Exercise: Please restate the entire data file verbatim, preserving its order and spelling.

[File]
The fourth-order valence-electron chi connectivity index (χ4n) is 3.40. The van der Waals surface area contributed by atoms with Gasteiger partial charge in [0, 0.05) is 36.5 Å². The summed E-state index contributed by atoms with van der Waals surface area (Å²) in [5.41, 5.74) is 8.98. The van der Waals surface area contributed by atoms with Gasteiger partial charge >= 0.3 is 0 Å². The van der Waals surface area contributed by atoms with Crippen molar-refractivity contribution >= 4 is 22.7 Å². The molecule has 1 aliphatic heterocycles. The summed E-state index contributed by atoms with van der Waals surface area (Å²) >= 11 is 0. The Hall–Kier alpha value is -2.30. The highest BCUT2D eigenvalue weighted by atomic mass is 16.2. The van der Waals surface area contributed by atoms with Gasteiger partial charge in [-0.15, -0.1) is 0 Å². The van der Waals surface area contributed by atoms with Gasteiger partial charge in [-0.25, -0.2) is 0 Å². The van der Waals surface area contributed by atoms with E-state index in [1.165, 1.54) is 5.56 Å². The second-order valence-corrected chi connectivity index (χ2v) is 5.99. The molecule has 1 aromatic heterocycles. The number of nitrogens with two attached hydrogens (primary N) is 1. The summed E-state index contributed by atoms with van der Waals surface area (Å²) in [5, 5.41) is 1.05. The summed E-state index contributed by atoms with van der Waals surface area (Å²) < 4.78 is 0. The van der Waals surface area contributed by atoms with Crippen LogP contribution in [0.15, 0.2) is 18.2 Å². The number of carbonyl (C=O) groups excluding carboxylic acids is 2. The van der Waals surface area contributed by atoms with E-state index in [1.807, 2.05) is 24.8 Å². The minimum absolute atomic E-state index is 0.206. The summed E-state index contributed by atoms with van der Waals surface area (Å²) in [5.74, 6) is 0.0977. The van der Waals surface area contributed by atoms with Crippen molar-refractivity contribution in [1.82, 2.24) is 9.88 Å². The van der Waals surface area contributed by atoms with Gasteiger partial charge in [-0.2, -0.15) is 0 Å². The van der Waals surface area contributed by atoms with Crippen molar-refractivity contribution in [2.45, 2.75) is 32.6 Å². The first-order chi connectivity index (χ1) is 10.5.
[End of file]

The fourth-order valence-electron chi connectivity index (χ4n) is 3.40. The van der Waals surface area contributed by atoms with Gasteiger partial charge in [0, 0.05) is 36.5 Å². The summed E-state index contributed by atoms with van der Waals surface area (Å²) in [5.41, 5.74) is 8.98. The van der Waals surface area contributed by atoms with Gasteiger partial charge >= 0.3 is 0 Å². The van der Waals surface area contributed by atoms with Crippen molar-refractivity contribution >= 4 is 22.7 Å². The molecule has 1 aliphatic heterocycles. The summed E-state index contributed by atoms with van der Waals surface area (Å²) >= 11 is 0. The Hall–Kier alpha value is -2.30. The highest BCUT2D eigenvalue weighted by atomic mass is 16.2. The van der Waals surface area contributed by atoms with Gasteiger partial charge in [-0.15, -0.1) is 0 Å². The van der Waals surface area contributed by atoms with Gasteiger partial charge in [-0.25, -0.2) is 0 Å². The van der Waals surface area contributed by atoms with E-state index in [1.165, 1.54) is 5.56 Å². The second-order valence-corrected chi connectivity index (χ2v) is 5.99. The molecule has 1 aromatic heterocycles. The number of nitrogens with two attached hydrogens (primary N) is 1. The summed E-state index contributed by atoms with van der Waals surface area (Å²) in [5, 5.41) is 1.05. The summed E-state index contributed by atoms with van der Waals surface area (Å²) < 4.78 is 0. The van der Waals surface area contributed by atoms with Crippen LogP contribution in [0.15, 0.2) is 18.2 Å². The number of carbonyl (C=O) groups excluding carboxylic acids is 2. The van der Waals surface area contributed by atoms with E-state index in [1.807, 2.05) is 24.8 Å². The minimum absolute atomic E-state index is 0.206. The summed E-state index contributed by atoms with van der Waals surface area (Å²) in [5.74, 6) is 0.0977. The van der Waals surface area contributed by atoms with Crippen molar-refractivity contribution in [1.82, 2.24) is 9.88 Å². The van der Waals surface area contributed by atoms with Gasteiger partial charge in [-0.2, -0.15) is 0 Å². The van der Waals surface area contributed by atoms with Crippen molar-refractivity contribution in [2.45, 2.75) is 32.6 Å². The first-order chi connectivity index (χ1) is 10.5.